Kenya - Services, etc., value added (% of GDP)

Services, etc., value added (% of GDP) in Kenya was 45.36 as of 2016. Its highest value over the past 56 years was 54.97 in 2006, while its lowest value was 40.06 in 1977.

Definition: Services correspond to ISIC divisions 50-99 and they include value added in wholesale and retail trade (including hotels and restaurants), transport, and government, financial, professional, and personal services such as education, health care, and real estate services. Also included are imputed bank service charges, import duties, and any statistical discrepancies noted by national compilers as well as discrepancies arising from rescaling. Value added is the net output of a sector after adding up all outputs and subtracting intermediate inputs. It is calculated without making deductions for depreciation of fabricated assets or depletion and degradation of natural resources. The industrial origin of value added is determined by the International Standard Industrial Classification (ISIC), revision 3. Note: For VAB countries, gross value added at factor cost is used as the denominator.

Source: World Bank national accounts data, and OECD National Accounts data files.

See also:

Year Value
1960 43.56
1961 44.67
1962 42.73
1963 43.35
1964 43.48
1965 46.58
1966 44.36
1967 44.54
1968 46.13
1969 46.48
1970 46.87
1971 48.25
1972 44.39
1973 43.80
1974 43.93
1975 45.60
1976 43.49
1977 40.06
1978 43.00
1979 45.55
1980 46.56
1981 47.22
1982 46.70
1983 46.41
1984 47.12
1985 48.33
1986 48.38
1987 49.96
1988 50.50
1989 50.78
1990 51.44
1991 52.18
1992 52.88
1993 51.58
1994 49.43
1995 52.85
1996 50.93
1997 51.32
1998 51.27
1999 50.81
2000 50.72
2001 51.45
2002 53.46
2003 53.40
2004 53.73
2005 53.71
2006 54.97
2007 54.92
2008 54.21
2009 52.87
2010 51.38
2011 49.68
2012 50.19
2013 50.51
2014 50.33
2015 47.61
2016 45.36

Limitations and Exceptions: In the services industry the many self-employed workers and one-person businesses are sometimes difficult to locate, and they have little incentive to respond to surveys, let alone to report their full earnings. Compounding these problems are the many forms of economic activity that go unrecorded, including the work that women and children do for little or no pay.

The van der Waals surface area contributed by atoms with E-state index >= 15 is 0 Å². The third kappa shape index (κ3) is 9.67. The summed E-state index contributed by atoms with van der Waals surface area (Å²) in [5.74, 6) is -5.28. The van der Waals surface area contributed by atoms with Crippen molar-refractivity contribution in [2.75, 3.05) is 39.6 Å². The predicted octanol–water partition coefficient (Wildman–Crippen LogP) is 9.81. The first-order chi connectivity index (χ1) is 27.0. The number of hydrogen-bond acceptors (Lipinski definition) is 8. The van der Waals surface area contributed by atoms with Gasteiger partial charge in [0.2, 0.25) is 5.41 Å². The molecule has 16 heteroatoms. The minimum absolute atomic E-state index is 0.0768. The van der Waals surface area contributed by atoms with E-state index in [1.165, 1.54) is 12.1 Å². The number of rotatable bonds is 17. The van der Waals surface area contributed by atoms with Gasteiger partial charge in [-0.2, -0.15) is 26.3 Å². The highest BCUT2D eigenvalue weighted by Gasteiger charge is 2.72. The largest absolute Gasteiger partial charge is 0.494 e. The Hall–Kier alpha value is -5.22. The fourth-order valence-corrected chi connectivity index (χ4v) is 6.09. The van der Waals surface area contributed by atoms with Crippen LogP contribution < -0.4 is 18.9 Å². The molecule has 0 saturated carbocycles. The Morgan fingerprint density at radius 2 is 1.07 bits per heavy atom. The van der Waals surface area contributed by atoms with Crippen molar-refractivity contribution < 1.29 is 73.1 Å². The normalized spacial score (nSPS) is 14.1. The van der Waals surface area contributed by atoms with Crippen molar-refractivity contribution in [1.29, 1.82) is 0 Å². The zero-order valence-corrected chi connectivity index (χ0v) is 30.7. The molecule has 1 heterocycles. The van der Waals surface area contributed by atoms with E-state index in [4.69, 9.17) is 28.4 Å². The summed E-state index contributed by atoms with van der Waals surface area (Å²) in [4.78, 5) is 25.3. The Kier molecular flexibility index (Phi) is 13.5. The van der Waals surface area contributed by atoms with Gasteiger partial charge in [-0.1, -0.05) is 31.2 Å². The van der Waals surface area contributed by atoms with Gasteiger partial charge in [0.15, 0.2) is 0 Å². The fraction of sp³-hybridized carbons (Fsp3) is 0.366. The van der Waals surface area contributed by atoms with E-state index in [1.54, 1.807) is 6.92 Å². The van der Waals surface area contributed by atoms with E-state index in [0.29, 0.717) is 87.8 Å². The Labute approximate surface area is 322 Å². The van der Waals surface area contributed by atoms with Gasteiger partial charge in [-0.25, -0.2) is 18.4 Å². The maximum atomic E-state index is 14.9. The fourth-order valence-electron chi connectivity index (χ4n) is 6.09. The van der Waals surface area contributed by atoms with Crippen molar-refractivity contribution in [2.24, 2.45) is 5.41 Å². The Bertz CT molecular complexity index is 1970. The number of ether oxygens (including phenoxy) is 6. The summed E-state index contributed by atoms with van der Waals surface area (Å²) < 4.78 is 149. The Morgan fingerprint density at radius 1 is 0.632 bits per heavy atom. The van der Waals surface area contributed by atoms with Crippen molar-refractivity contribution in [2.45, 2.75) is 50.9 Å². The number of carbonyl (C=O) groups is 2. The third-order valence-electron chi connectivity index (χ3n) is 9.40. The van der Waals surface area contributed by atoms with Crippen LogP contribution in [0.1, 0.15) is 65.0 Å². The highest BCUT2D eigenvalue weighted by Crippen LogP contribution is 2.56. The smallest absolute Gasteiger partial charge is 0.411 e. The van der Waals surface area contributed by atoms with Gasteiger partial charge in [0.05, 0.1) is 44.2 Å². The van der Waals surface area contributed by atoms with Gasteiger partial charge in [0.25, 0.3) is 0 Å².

Statistical Concept and Methodology: Gross domestic product (GDP) represents the sum of value added by all its producers. Value added is the value of the gross output of producers less the value of intermediate goods and services consumed in production, before accounting for consumption of fixed capital in production. The United Nations System of National Accounts calls for value added to be valued at either basic prices (excluding net taxes on products) or producer prices (including net taxes on products paid by producers but excluding sales or value added taxes). Both valuations exclude transport charges that are invoiced separately by producers. Total GDP is measured at purchaser prices. Value added by industry is normally measured at basic prices.

Aggregation method: Weighted average

Periodicity: Annual

General Comments: Note: Data for OECD countries are based on ISIC, revision 4.

Classification

Topic: Economic Policy & Debt Indicators

Sub-Topic: National accounts